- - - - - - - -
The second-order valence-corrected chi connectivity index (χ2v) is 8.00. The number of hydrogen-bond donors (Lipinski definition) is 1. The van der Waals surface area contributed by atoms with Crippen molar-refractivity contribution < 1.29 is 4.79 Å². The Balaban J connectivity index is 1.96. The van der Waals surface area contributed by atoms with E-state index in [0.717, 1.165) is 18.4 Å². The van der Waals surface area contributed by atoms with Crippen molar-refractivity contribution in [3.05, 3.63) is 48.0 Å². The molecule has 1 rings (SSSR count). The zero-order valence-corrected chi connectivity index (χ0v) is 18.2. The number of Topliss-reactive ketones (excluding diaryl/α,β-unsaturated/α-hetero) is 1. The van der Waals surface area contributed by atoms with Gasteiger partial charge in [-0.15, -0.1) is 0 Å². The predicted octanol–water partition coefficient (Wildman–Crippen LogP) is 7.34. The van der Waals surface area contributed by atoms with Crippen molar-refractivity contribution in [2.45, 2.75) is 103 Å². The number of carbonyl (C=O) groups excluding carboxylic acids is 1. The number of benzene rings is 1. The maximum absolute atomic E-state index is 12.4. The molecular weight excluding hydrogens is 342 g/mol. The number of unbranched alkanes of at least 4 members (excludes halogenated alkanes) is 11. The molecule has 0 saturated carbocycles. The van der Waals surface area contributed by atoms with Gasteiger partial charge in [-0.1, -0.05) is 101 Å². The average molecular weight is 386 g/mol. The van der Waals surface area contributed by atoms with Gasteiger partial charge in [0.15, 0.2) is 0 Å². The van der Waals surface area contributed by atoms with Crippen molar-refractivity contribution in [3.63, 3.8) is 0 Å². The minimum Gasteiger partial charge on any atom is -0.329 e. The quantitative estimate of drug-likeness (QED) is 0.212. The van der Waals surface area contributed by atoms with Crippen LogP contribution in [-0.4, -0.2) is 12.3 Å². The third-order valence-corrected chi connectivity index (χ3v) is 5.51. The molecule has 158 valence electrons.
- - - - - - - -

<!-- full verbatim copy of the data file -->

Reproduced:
The second-order valence-corrected chi connectivity index (χ2v) is 8.00. The number of hydrogen-bond donors (Lipinski definition) is 1. The van der Waals surface area contributed by atoms with Crippen molar-refractivity contribution < 1.29 is 4.79 Å². The Balaban J connectivity index is 1.96. The van der Waals surface area contributed by atoms with E-state index in [0.717, 1.165) is 18.4 Å². The van der Waals surface area contributed by atoms with Crippen molar-refractivity contribution in [3.05, 3.63) is 48.0 Å². The molecule has 1 rings (SSSR count). The zero-order valence-corrected chi connectivity index (χ0v) is 18.2. The number of Topliss-reactive ketones (excluding diaryl/α,β-unsaturated/α-hetero) is 1. The van der Waals surface area contributed by atoms with Gasteiger partial charge in [-0.15, -0.1) is 0 Å². The predicted octanol–water partition coefficient (Wildman–Crippen LogP) is 7.34. The van der Waals surface area contributed by atoms with Crippen molar-refractivity contribution in [2.45, 2.75) is 103 Å². The number of carbonyl (C=O) groups excluding carboxylic acids is 1. The number of benzene rings is 1. The maximum absolute atomic E-state index is 12.4. The molecular weight excluding hydrogens is 342 g/mol. The number of unbranched alkanes of at least 4 members (excludes halogenated alkanes) is 11. The molecule has 0 saturated carbocycles. The van der Waals surface area contributed by atoms with Gasteiger partial charge in [-0.1, -0.05) is 101 Å². The average molecular weight is 386 g/mol. The van der Waals surface area contributed by atoms with Gasteiger partial charge in [0.15, 0.2) is 0 Å². The van der Waals surface area contributed by atoms with Crippen molar-refractivity contribution in [3.63, 3.8) is 0 Å². The minimum Gasteiger partial charge on any atom is -0.329 e. The quantitative estimate of drug-likeness (QED) is 0.212. The van der Waals surface area contributed by atoms with Crippen LogP contribution in [-0.4, -0.2) is 12.3 Å². The third-order valence-corrected chi connectivity index (χ3v) is 5.51. The molecule has 158 valence electrons.